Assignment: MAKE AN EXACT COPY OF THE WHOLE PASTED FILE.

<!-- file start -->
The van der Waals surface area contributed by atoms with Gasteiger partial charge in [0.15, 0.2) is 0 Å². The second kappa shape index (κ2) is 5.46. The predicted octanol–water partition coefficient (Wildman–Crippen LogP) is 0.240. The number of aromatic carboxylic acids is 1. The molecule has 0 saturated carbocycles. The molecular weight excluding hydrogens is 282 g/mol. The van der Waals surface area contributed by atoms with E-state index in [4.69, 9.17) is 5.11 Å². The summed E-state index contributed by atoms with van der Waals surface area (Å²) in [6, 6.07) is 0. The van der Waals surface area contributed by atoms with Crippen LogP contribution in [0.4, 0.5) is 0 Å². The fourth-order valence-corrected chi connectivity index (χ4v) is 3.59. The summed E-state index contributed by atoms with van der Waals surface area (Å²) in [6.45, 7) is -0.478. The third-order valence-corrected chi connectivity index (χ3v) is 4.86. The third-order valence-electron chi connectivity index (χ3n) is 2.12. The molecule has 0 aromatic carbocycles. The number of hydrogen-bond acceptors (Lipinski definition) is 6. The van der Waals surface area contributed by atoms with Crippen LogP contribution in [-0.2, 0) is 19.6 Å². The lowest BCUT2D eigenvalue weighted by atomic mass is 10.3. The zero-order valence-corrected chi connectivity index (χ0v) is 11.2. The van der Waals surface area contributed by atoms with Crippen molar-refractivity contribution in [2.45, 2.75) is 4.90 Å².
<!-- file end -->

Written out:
The van der Waals surface area contributed by atoms with Gasteiger partial charge in [0.15, 0.2) is 0 Å². The second kappa shape index (κ2) is 5.46. The predicted octanol–water partition coefficient (Wildman–Crippen LogP) is 0.240. The number of aromatic carboxylic acids is 1. The molecule has 0 saturated carbocycles. The molecular weight excluding hydrogens is 282 g/mol. The van der Waals surface area contributed by atoms with E-state index in [4.69, 9.17) is 5.11 Å². The summed E-state index contributed by atoms with van der Waals surface area (Å²) in [6, 6.07) is 0. The van der Waals surface area contributed by atoms with Crippen LogP contribution in [0.4, 0.5) is 0 Å². The fourth-order valence-corrected chi connectivity index (χ4v) is 3.59. The summed E-state index contributed by atoms with van der Waals surface area (Å²) in [6.45, 7) is -0.478. The third-order valence-corrected chi connectivity index (χ3v) is 4.86. The third-order valence-electron chi connectivity index (χ3n) is 2.12. The molecule has 0 aromatic carbocycles. The number of hydrogen-bond acceptors (Lipinski definition) is 6. The van der Waals surface area contributed by atoms with Crippen LogP contribution in [-0.2, 0) is 19.6 Å². The lowest BCUT2D eigenvalue weighted by atomic mass is 10.3. The zero-order valence-corrected chi connectivity index (χ0v) is 11.2. The van der Waals surface area contributed by atoms with Crippen molar-refractivity contribution in [2.45, 2.75) is 4.90 Å².